to-day to see George Meyara, fifty-three years old.
who apparently was dead, as his body was rigid
and breathing had ceased. The coroner was sur
prised to find that the heart pulsations were nearly
:, irmal thmigh I :•■ •■ was no sign of ration.
The man was removed t>> th.^ Maryland General
Hospital, and to-nlgla the pnysictana resorted to
various tests to determine whether life or sen
sation existed. A needle was stuck in the flesh, a
mirror held to th* mouth and other experiment*
triad without results.
The most enthusiastic admirer*
of the Rr^ina Music Bot. are the
musically inclined. Tt? tone an i
execution are praised hv all who
know real music.
R»Sina Music Boxes . . $ Xtos US
Rertna Player Pianos. . 5450 In SJBJ
Victor Talking Machines.* 17 to $.>(H*
Edison Phonographs S 10 to 9 so
( Hir Broadwaj store is the boora
of everything in musical instru
ments of the present.
Broadway and Seventeenth St.
The only manufacturers of Music Boxes
"Tho H«sslng" nat-'ral matiiod will cur* all disease* et
th« bones. Joints, dislocations of th« back, hip. tenet.
ankle, and limbs. Fracture*, bow lees, club fe«t. and all
deforrnltte* corrected. Special apparatus built for each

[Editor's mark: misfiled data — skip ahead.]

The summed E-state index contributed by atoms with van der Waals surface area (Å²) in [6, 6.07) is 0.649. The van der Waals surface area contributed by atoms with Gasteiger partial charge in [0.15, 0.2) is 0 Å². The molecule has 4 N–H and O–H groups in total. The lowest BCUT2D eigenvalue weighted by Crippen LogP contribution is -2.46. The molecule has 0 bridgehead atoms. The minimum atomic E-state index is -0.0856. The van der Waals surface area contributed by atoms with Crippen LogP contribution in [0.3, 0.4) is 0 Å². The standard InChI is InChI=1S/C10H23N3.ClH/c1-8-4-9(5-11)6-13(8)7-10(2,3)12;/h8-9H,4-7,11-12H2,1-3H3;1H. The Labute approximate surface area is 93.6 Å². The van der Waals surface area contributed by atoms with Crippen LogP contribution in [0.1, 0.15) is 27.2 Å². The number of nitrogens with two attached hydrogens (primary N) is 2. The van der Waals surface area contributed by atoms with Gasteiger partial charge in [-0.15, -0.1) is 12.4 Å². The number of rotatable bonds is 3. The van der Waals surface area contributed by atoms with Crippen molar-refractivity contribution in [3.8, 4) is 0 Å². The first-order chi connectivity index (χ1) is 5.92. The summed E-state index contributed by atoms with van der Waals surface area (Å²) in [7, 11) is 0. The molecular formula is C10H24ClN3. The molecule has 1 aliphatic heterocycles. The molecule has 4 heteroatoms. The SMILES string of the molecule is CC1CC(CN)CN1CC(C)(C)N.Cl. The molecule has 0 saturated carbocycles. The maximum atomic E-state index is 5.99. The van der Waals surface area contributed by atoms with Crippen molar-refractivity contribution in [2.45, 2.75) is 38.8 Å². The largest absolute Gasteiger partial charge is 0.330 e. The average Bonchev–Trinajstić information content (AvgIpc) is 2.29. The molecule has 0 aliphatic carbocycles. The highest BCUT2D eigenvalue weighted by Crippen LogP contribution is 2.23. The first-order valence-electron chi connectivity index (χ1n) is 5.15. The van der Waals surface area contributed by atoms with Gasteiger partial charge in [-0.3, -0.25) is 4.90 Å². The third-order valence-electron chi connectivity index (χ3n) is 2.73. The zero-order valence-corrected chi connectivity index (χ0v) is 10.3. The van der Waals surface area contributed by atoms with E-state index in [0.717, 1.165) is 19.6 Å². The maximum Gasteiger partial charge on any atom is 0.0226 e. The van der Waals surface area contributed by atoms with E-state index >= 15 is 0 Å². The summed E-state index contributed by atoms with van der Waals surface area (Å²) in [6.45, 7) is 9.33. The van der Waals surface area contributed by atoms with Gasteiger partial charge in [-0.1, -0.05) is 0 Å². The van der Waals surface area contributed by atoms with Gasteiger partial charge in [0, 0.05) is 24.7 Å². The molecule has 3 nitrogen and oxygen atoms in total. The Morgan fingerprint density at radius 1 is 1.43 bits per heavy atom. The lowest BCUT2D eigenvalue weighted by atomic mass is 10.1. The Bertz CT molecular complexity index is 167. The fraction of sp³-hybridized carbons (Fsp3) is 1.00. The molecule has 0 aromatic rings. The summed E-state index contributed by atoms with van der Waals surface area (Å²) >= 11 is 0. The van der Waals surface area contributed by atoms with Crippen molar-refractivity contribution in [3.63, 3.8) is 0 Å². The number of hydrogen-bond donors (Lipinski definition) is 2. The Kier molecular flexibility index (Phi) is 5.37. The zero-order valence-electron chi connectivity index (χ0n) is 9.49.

Individual cas«. Positive, permanent, a-. painless. Thai
Heuln* method Is Indorsed by prominent physicians all
over th* world.
(BRANCH OF GKRItA-NY |
Illustrated Catalogue itnt free on application
91 and 93 Marcar Street, Jersey City, N. J.
Inflamed and Bleedtnc Onmi.
OR. « TONS SPECIFIC REMEDY
riraa«". Heals and Hardens the Gam*.
Tightens the Teeth.
EDWARD G. COLTON, M. 0. .
Specialist In Extracting Teeth.
311 Fl I.TON STREET. lIROOKI.TX. X. T.
r»ni«ei«t« have It. 50 CENTS A BOTTLE.
MAY ACCEPT INCREASE.
Pennsylvania Trainmen Have Long
Conference icith G. L. Peck.
Ptttsburs:. Nov. 15.— Representative* of th*
Brotherhood of Railroad Trainmen, who have been
In conference in this city for th» last two weeks.
held a conference to-day with G. L. Peck, genera!
manager of the Pennsylvania lines west. Tha con
ference was a lone one. and at Its close neither side
would discuss what bad taken place. Reports are
In circulation to-night, however, that there will be
no strike, and that the me.i practically hive agreed
to accept the advance) of 10 per cent made recently
by th- Pennsylvania Railroad. No confirmation of
these reports could be obtained.
Scranton. Perm.. Nov. i\— Officials of tha Dela
ware, I«ackawanna & Western Railroad ami th«
grievance committees of the engineers, firemen,
trainmen and switchman have agreed on a ten-hour
day on ill divisions of the road. There Is a rumor
current that an * per cent Increase in wage* may
SENIOR CLASS MAKES DEMANDS.
Syracuse Law Students Want Better Air
and More Adequate Library.
Syracuse. Nov. 15 — The senior Jaw class at
Syracuse I'nlverslty met this morning and
agreed on a list of grievances to be submitted
to the dean of the college. The ventilation of
the classroom was criticised, the library was de
clared Inadequate, the courses In trusts ami
Roman law were condemned, and it was sus:
aylsd that more attention be paid to the code
bankruptcy law and the drawing and service of
Prevents GOUT and INDIGESTION
Stk your Physician.